Judy Moody in a Monday Mood by Megan McDonald, illustrated by Peter H. Reynolds. Candlewick Press, 2021. 9781536213911
Rating: 1-5 (5 is an excellent or a Starred review) 3
Genre: Realistic fiction
What did you like about the book? Judy Moody wakes up one Monday morning in a ‘Monday mood,’ which is not helped by her father serving zucchini pancakes for breakfast and her parents trying to cheer her up by singing. But everything changes when she arrives at school to find that Mr. Todd has changed the classroom decor and declared the day Bubble Wrap Appreciation Day! The students spend the day doing egg drop experiments and relieving some stress by popping bubble wrap, and Judy arrives home inspired to create some other holidays to get through the rest of the week. She and Stink kick things off with “National Sneak Some Zucchini onto Your Neighbor’s Porch Day,” and the celebrations get sillier from there, until they and their friends conclude the week helping a neighbor with “Wear Purple for Peace Day” and turning Saturday into something extra-special too.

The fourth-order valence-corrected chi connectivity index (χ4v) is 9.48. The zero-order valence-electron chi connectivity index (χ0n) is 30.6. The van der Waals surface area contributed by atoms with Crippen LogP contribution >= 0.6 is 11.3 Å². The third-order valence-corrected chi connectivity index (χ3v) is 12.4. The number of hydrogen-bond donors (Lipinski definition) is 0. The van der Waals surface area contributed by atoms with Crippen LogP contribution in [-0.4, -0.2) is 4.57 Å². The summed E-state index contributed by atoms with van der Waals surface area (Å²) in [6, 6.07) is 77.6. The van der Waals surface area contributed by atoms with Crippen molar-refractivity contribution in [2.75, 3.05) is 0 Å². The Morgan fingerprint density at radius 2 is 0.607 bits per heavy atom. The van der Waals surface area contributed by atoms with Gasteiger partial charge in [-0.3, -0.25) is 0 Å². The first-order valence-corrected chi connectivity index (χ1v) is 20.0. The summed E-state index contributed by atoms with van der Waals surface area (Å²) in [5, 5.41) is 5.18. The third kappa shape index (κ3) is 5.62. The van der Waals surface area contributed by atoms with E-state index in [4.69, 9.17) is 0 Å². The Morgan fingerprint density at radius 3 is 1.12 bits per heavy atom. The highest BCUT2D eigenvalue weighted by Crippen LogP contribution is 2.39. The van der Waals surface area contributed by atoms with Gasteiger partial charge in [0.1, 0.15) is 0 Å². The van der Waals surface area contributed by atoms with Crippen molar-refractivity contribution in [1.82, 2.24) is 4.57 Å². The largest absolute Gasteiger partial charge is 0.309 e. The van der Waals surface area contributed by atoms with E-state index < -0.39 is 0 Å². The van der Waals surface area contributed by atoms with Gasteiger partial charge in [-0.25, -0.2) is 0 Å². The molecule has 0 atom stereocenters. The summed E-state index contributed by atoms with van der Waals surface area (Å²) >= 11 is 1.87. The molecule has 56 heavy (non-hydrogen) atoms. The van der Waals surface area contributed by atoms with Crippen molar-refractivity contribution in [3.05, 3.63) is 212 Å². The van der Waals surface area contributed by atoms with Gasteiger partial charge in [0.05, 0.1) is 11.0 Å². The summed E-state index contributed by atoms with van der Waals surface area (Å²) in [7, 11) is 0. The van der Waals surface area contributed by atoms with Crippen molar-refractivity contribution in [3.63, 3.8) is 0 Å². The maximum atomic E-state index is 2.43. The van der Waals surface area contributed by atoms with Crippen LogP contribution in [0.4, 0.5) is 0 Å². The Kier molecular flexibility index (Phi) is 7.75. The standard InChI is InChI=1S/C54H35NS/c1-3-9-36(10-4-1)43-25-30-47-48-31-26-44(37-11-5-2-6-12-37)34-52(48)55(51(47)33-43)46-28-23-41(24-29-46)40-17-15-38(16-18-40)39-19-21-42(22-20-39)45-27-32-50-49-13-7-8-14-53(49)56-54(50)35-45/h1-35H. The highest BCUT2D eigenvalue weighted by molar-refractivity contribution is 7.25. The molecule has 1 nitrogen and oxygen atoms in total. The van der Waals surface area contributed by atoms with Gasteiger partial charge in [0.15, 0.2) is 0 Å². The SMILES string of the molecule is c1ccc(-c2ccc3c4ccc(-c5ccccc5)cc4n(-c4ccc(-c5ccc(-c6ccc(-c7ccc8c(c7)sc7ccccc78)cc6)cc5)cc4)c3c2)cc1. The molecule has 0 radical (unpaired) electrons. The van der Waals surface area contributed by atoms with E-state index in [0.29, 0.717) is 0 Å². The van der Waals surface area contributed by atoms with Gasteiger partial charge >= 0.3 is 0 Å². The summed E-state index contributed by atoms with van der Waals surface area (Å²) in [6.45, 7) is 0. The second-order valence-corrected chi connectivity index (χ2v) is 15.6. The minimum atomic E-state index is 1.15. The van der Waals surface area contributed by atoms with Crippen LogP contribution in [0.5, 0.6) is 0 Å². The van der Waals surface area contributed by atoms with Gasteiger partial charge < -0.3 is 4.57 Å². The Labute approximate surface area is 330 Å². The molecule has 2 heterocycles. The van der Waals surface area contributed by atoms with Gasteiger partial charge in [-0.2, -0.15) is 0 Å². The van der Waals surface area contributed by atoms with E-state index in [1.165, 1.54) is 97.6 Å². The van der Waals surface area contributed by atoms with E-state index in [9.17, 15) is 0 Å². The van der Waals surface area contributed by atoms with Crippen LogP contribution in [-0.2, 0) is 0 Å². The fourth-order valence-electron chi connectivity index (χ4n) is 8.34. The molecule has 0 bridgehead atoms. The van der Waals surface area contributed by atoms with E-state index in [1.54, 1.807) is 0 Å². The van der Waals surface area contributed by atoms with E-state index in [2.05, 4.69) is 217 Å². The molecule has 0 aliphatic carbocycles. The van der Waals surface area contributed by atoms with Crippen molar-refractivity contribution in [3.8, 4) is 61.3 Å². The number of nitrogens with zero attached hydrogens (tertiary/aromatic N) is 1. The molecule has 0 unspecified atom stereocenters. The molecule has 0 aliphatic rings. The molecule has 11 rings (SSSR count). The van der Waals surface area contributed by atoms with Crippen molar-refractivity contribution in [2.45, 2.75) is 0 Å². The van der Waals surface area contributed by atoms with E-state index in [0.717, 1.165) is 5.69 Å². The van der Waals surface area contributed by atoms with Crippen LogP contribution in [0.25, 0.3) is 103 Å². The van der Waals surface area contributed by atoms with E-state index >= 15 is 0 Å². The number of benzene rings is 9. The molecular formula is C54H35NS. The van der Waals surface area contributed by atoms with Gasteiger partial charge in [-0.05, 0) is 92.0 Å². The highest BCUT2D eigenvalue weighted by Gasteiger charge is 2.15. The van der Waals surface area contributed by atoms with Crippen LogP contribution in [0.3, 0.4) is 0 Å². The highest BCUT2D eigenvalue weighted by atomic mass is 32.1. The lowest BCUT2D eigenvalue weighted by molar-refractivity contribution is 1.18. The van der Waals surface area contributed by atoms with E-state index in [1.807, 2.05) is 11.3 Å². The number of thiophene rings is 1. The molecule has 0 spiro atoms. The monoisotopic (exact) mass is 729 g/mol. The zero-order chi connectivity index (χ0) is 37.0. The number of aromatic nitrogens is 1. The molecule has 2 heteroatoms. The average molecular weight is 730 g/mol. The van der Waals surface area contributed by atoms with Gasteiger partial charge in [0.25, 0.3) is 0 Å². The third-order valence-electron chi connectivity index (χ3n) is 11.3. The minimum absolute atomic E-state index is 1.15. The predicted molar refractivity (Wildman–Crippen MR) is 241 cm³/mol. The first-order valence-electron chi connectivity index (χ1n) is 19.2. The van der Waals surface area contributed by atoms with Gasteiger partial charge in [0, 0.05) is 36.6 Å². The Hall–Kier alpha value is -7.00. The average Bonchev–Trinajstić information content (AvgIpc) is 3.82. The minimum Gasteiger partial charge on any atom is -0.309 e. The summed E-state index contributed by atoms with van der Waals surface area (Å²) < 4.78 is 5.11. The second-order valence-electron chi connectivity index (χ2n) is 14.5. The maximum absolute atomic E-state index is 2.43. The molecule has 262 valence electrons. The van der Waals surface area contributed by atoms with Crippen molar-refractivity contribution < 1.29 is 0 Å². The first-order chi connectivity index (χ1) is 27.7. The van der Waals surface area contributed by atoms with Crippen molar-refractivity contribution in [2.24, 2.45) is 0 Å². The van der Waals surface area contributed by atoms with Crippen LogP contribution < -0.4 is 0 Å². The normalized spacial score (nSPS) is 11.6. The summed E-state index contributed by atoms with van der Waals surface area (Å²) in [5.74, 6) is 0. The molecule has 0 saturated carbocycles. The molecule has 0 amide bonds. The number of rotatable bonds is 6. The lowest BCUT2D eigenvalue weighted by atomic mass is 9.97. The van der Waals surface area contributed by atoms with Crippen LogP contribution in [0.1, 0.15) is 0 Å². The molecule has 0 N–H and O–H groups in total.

Series fans will celebrate “New Judy Moody Book Day” and laugh along as the creative Moody family finds new ways to get out of the doldrums. Judy and Stink’s relationship is always entertaining, as is Judy’s less-than-enthusiastic attitude about school and chores. Community spirit is a valuable theme of the book, as Judy and her friends and neighbors collaborate on each special event. Peter H. Reynolds adds to the fun with exuberant black and white illustrations of key scenes. The book is dedicated to Cameron Boyce (a young actor who passed away in 2019, who had appeared in one of the Judy Moody movies) and Reynolds includes him in one of the classroom scenes.
Anything you did not like about the book? On the cover Judy wears a t-shirt that says “National Hug a Librarian Day” and I was hoping that would be a plot point in the book. Also, I’m not sure how much longer Judy can stay in 3rd grade.
To whom would you recommend this book? The series and its offshoots are a great fit for 2nd-4th grade readers who enjoy realistic fiction without too much drama, and this particular book might be fun for a classroom read aloud or book club selection to inspire students to invent their own holidays.
Who should buy this book? Public and elementary school libraries
Where would you shelve it? Fiction
Should we (librarians) put this on the top of our “to read” piles? no
Reviewer’s Name, Library (or school), City: Leigh Russell King, Lincoln Street School, Northborough, Massachusetts.
Date of review: October 22, 2021